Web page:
Monday, September 12, 2011

Painted Door...Check!

In just a few hours on Saturday, our front door went from this...

(Sorry for the poor lighting)

to this!!!

Much better, right?

Getting all sorts of crazy glare here...sorry about that.


From a distance...

And more of a distance...so you can see the black tying in with the ole' dining room chairs.

Honestly, this was such a simple painting project, especially compared to the striping project from way back when.  It is a bit tedious to tape off the window panes and trim out around the door knob and such, but totally do-able.

A few things I learned along the way...
1.  The door needs to be slightly open for A WHILE before it loses its "tacky" enough to be closed.  Make sure to paint on a cooler day (I painted this past Saturday and it wasn't too awful hot), so that you can leave the door open as long as you need to for drying purposes.
2.  Don't paint a door (even the interior side) on a damp day.  The nice little neighborhood Porter Paint store man told me to even give it a few days after a rainy day to ensure that the dampness in the air is gone.  Otherwise, your paint will stay tacky for a long while.
3.  Ask your local paint store people which paint would be best when you are completing a project like this.  They are so darn helpful!  My paint guy suggested an interior/exterior paint that is very durable for our door:

As you can see, I went with a semi-gloss (which typically shows every brush stroke--not good), but I felt like it might work because our door has some faux wood-graining texture to it.  I also agreed with Porter Paint man that I wanted the paint to be as durable as possible (relatively low up-keep is how we like it around here).  As it turns out, the semi-gloss worked out perfectly--no crazy brush strokes, thank goodness.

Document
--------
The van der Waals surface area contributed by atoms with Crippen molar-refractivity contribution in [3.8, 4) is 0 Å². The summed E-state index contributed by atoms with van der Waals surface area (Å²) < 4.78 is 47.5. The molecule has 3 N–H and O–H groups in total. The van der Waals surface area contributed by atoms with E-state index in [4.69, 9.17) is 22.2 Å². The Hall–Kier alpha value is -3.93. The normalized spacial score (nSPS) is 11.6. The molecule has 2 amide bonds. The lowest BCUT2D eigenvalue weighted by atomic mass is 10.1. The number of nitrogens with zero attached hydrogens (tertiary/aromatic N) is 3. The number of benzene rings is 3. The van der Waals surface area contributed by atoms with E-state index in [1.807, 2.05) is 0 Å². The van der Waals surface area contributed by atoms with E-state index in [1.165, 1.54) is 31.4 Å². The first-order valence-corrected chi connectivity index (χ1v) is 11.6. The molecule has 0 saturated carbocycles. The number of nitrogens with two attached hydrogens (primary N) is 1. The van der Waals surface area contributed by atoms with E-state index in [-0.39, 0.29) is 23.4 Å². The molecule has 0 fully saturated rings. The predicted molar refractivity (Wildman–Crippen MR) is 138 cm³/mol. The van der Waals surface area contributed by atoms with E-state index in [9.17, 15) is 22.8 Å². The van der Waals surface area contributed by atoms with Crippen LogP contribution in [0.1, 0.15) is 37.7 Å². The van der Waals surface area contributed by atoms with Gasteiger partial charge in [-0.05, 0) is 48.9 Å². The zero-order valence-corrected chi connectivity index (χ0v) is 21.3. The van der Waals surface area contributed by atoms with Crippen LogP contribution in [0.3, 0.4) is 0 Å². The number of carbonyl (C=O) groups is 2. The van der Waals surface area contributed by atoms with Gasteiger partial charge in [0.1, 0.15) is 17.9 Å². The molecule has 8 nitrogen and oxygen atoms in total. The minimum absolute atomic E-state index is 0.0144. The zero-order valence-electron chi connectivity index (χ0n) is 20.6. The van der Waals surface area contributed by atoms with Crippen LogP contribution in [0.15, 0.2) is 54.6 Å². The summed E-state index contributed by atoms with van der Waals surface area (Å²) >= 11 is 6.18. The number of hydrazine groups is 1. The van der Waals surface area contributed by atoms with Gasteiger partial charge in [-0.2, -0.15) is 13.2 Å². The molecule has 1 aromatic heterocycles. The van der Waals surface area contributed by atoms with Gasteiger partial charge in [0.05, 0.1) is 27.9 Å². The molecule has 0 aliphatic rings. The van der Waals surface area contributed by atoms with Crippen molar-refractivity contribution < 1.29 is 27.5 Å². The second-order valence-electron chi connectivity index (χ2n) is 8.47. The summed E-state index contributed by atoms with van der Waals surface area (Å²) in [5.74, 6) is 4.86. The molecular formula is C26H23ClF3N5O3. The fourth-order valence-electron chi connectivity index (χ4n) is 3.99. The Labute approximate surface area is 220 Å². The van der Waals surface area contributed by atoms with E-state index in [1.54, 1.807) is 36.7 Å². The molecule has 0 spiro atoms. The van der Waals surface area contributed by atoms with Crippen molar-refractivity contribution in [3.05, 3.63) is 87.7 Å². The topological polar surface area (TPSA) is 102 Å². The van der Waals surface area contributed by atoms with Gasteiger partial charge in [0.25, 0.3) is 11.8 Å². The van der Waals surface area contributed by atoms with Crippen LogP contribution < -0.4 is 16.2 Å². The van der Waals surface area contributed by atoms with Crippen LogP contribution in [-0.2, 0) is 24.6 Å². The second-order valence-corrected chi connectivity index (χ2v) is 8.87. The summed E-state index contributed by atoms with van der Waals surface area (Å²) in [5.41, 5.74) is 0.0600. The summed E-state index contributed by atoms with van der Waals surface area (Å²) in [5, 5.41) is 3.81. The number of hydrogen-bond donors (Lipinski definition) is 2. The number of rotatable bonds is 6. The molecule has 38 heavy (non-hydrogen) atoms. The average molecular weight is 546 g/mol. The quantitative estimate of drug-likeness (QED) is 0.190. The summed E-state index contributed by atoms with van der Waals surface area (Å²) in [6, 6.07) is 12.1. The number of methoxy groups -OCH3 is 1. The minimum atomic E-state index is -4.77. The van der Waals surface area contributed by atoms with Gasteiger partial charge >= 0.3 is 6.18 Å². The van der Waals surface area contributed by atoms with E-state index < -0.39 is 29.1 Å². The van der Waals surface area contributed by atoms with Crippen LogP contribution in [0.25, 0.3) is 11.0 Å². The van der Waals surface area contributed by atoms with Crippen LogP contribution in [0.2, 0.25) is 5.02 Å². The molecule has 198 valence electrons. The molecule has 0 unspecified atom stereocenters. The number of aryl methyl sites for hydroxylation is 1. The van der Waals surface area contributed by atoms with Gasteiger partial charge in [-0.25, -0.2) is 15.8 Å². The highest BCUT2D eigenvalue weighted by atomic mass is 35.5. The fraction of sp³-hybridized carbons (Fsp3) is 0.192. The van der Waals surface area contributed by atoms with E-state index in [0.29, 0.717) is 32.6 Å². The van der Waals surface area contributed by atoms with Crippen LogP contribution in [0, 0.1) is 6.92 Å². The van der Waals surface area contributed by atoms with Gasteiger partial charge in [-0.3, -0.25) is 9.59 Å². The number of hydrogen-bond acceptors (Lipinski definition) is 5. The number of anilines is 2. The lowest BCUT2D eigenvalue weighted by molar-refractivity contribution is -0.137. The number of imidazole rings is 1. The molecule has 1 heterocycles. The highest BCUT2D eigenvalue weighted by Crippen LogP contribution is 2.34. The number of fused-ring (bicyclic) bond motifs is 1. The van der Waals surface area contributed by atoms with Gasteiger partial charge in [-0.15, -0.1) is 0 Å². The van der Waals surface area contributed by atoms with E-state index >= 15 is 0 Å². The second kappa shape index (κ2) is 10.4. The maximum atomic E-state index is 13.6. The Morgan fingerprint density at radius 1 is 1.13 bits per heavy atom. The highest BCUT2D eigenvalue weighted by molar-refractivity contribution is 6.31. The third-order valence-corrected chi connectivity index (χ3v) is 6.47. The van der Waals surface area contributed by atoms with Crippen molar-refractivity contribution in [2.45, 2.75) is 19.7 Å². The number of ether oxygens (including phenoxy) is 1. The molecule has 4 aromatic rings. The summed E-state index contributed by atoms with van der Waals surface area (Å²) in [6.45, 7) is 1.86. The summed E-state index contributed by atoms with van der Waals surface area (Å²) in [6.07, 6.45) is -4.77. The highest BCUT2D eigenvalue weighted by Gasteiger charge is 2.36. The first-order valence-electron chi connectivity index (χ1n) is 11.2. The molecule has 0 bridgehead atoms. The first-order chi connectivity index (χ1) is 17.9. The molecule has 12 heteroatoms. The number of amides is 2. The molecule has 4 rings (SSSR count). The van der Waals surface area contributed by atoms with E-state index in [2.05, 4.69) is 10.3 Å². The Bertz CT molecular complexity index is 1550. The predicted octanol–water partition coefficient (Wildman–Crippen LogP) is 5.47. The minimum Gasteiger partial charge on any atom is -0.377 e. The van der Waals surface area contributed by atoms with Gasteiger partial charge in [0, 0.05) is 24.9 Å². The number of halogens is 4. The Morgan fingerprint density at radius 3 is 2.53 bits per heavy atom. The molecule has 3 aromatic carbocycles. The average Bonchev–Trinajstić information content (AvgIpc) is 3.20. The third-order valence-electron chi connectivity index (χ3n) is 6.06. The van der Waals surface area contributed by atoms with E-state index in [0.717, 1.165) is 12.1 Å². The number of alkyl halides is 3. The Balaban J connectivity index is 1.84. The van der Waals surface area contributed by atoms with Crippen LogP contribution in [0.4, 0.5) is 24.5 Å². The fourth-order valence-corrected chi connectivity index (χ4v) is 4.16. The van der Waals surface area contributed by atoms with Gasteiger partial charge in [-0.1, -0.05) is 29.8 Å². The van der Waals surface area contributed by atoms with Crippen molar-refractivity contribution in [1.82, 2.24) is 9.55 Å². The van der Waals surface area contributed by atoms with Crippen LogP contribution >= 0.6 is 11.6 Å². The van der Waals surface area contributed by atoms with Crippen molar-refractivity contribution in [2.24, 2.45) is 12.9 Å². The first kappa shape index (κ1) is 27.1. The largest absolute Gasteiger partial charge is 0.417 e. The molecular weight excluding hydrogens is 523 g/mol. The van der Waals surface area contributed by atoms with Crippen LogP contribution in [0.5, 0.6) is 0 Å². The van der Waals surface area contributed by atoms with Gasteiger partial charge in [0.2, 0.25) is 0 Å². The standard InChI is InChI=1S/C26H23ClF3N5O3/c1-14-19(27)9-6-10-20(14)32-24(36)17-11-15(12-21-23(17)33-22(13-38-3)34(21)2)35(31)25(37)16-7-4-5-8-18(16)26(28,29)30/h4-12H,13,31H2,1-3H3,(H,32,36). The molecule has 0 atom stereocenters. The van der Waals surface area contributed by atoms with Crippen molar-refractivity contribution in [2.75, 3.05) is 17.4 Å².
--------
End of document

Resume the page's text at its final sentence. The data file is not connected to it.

4.  Go with a small foam roller.  Though annoying because it holds very little paint, your paint typically goes on smoother with this type:

I actually decided to trim out with a foam brush as well because it's all I had clean.  I figured it couldn't hurt anything.  Also, very annoying to use, but it did seem that my strokes were slightly less noticeable around the door knobs and such using this.

Well, this is what I know.  I hope I've convinced others out there that are scaredy-painters (like I was) that it is totally worth it to paint the interior panel of your exterior doors.
Get to painting!

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